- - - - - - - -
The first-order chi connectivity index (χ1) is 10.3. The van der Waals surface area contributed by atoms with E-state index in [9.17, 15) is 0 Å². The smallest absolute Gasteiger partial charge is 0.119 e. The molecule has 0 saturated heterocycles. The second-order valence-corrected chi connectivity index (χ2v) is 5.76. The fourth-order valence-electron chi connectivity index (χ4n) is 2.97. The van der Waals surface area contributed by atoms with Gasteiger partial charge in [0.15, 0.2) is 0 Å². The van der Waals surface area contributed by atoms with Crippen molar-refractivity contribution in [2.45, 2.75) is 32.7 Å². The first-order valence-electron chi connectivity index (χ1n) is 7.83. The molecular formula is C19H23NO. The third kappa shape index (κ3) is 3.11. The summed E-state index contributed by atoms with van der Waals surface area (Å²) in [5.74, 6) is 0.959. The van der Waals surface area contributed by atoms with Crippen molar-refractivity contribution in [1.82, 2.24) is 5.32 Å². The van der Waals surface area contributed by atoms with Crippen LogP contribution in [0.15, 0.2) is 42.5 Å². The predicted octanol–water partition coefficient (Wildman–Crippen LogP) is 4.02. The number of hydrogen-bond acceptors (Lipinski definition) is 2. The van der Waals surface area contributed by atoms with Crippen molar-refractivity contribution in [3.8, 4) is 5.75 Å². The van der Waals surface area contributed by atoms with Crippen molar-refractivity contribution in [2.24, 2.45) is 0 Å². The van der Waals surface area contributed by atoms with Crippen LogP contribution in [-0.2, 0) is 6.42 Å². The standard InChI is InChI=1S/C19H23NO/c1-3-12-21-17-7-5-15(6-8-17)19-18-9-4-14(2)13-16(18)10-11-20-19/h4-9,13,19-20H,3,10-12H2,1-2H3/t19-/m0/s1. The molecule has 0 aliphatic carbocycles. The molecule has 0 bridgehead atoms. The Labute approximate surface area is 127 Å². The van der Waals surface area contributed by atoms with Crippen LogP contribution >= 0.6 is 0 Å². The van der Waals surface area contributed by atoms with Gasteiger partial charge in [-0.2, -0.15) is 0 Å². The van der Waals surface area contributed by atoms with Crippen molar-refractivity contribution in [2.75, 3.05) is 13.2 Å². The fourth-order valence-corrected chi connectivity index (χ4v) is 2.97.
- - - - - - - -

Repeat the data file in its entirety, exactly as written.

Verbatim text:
The first-order chi connectivity index (χ1) is 10.3. The van der Waals surface area contributed by atoms with E-state index in [9.17, 15) is 0 Å². The smallest absolute Gasteiger partial charge is 0.119 e. The molecule has 0 saturated heterocycles. The second-order valence-corrected chi connectivity index (χ2v) is 5.76. The fourth-order valence-electron chi connectivity index (χ4n) is 2.97. The van der Waals surface area contributed by atoms with Gasteiger partial charge in [0.15, 0.2) is 0 Å². The van der Waals surface area contributed by atoms with Crippen molar-refractivity contribution in [2.45, 2.75) is 32.7 Å². The first-order valence-electron chi connectivity index (χ1n) is 7.83. The molecular formula is C19H23NO. The third kappa shape index (κ3) is 3.11. The summed E-state index contributed by atoms with van der Waals surface area (Å²) in [5.74, 6) is 0.959. The van der Waals surface area contributed by atoms with Crippen molar-refractivity contribution in [1.82, 2.24) is 5.32 Å². The van der Waals surface area contributed by atoms with Crippen LogP contribution in [0.15, 0.2) is 42.5 Å². The predicted octanol–water partition coefficient (Wildman–Crippen LogP) is 4.02. The number of hydrogen-bond acceptors (Lipinski definition) is 2. The van der Waals surface area contributed by atoms with Crippen molar-refractivity contribution in [3.8, 4) is 5.75 Å². The van der Waals surface area contributed by atoms with Crippen molar-refractivity contribution in [2.24, 2.45) is 0 Å². The van der Waals surface area contributed by atoms with Crippen LogP contribution in [-0.2, 0) is 6.42 Å². The standard InChI is InChI=1S/C19H23NO/c1-3-12-21-17-7-5-15(6-8-17)19-18-9-4-14(2)13-16(18)10-11-20-19/h4-9,13,19-20H,3,10-12H2,1-2H3/t19-/m0/s1. The molecule has 0 aliphatic carbocycles. The molecule has 0 bridgehead atoms. The Labute approximate surface area is 127 Å². The van der Waals surface area contributed by atoms with Crippen LogP contribution >= 0.6 is 0 Å². The van der Waals surface area contributed by atoms with Gasteiger partial charge in [-0.2, -0.15) is 0 Å². The van der Waals surface area contributed by atoms with Crippen molar-refractivity contribution in [2.75, 3.05) is 13.2 Å². The fourth-order valence-corrected chi connectivity index (χ4v) is 2.97.